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The second C2-domain of copines -2, -6 and -7 is responsible for their calcium-dependent membrane association.

Perestenko P., Watanabe M., Beusnard-Bee T., Guna P., McIlhinney J.

The copine family of proteins contains nine members with a similar domain structure, namely two N-terminal C2-domains (C2A and C2B) and a C-terminal A-domain. The former are thought to be responsible for binding to the inner face of the plasma membrane following increases in intracellular calcium levels, whereas the A-domain has been suggested to be a protein-binding structure. In this study, we examined the effects of mutagenesis of selected residues in the linker area between the C2-domains and the A-domain, and mutagenesis of the aspartates of the C2-domains, which are predicted to bind calcium and promote membrane association of the copines. We found that Lys282-Lys284 of the linker area are important for the folding of the intact protein. We showed that substitution with asparagine, single or multiple, of the aspartates in the C2A-domain had no effect on the calcium-mediated membrane association of copine-2, copine-6, or copine-7. Similar mutagenesis of a single residue in the C2B-domain of copine-6 (but not copine-2 and copine-7) was sufficient to eliminate its calcium-mediated membrane binding, and simultaneous substitution of all four of the asparagines in the C2B-domain resulted in constitutive membrane association of copine-2, copine-6 and copine-7 with the plasma membrane. These data show that the C2B-domains of copine-2, copine-6 and copine-7 are the domains responsible for the protein calcium-dependent membrane association.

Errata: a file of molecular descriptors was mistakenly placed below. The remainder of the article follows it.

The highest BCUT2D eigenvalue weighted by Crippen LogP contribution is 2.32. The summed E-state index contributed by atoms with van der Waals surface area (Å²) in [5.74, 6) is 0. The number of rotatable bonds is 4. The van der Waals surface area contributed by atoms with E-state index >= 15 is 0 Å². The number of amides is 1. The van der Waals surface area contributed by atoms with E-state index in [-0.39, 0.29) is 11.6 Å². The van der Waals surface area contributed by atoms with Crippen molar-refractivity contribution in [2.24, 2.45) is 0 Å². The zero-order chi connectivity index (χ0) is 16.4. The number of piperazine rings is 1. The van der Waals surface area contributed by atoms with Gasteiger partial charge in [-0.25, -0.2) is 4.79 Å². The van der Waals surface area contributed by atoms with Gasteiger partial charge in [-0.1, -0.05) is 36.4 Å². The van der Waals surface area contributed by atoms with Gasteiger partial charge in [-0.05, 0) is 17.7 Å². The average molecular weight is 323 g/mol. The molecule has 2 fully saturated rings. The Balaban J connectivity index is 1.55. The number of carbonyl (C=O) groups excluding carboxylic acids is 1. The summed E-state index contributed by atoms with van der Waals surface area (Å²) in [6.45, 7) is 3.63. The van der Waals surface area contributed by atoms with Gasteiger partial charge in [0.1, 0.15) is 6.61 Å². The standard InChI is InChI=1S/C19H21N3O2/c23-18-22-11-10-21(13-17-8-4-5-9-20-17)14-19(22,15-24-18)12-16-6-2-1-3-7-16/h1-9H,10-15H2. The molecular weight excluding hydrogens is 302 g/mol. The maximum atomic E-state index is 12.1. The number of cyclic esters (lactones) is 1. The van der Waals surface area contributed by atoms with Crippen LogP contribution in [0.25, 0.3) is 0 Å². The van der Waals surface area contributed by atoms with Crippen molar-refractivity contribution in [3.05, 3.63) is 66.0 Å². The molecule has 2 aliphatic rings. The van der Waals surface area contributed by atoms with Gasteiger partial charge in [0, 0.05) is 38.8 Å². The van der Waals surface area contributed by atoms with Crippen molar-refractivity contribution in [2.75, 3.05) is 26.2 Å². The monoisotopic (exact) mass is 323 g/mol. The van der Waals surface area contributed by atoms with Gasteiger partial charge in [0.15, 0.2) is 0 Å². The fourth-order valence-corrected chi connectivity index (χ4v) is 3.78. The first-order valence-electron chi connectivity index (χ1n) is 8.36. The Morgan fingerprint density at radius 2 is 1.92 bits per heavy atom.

FEBS J. 282:3722-3736(2015) [PubMed] [Europe PMC]

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